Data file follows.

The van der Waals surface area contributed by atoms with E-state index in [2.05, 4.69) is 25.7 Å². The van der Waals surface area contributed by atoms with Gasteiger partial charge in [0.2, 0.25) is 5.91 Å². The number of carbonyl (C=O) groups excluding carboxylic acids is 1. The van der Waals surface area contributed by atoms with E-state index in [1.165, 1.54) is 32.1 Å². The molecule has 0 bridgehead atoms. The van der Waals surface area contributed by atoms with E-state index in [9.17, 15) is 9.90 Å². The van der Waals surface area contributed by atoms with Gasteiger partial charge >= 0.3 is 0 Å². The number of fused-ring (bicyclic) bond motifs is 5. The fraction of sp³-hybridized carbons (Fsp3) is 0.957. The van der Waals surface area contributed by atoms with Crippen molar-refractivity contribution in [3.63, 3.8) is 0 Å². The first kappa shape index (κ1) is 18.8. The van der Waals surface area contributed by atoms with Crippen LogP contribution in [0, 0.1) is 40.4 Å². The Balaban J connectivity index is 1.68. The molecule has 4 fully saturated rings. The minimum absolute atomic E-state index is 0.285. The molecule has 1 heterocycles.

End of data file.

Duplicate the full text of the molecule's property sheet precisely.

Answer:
The van der Waals surface area contributed by atoms with E-state index in [2.05, 4.69) is 25.7 Å². The van der Waals surface area contributed by atoms with Gasteiger partial charge in [0.2, 0.25) is 5.91 Å². The number of carbonyl (C=O) groups excluding carboxylic acids is 1. The van der Waals surface area contributed by atoms with E-state index in [1.165, 1.54) is 32.1 Å². The molecule has 0 bridgehead atoms. The van der Waals surface area contributed by atoms with E-state index in [9.17, 15) is 9.90 Å². The van der Waals surface area contributed by atoms with Gasteiger partial charge >= 0.3 is 0 Å². The number of fused-ring (bicyclic) bond motifs is 5. The fraction of sp³-hybridized carbons (Fsp3) is 0.957. The van der Waals surface area contributed by atoms with Crippen molar-refractivity contribution in [3.63, 3.8) is 0 Å². The first kappa shape index (κ1) is 18.8. The van der Waals surface area contributed by atoms with Crippen LogP contribution in [0, 0.1) is 40.4 Å². The Balaban J connectivity index is 1.68. The molecule has 4 fully saturated rings. The minimum absolute atomic E-state index is 0.285. The molecule has 1 heterocycles.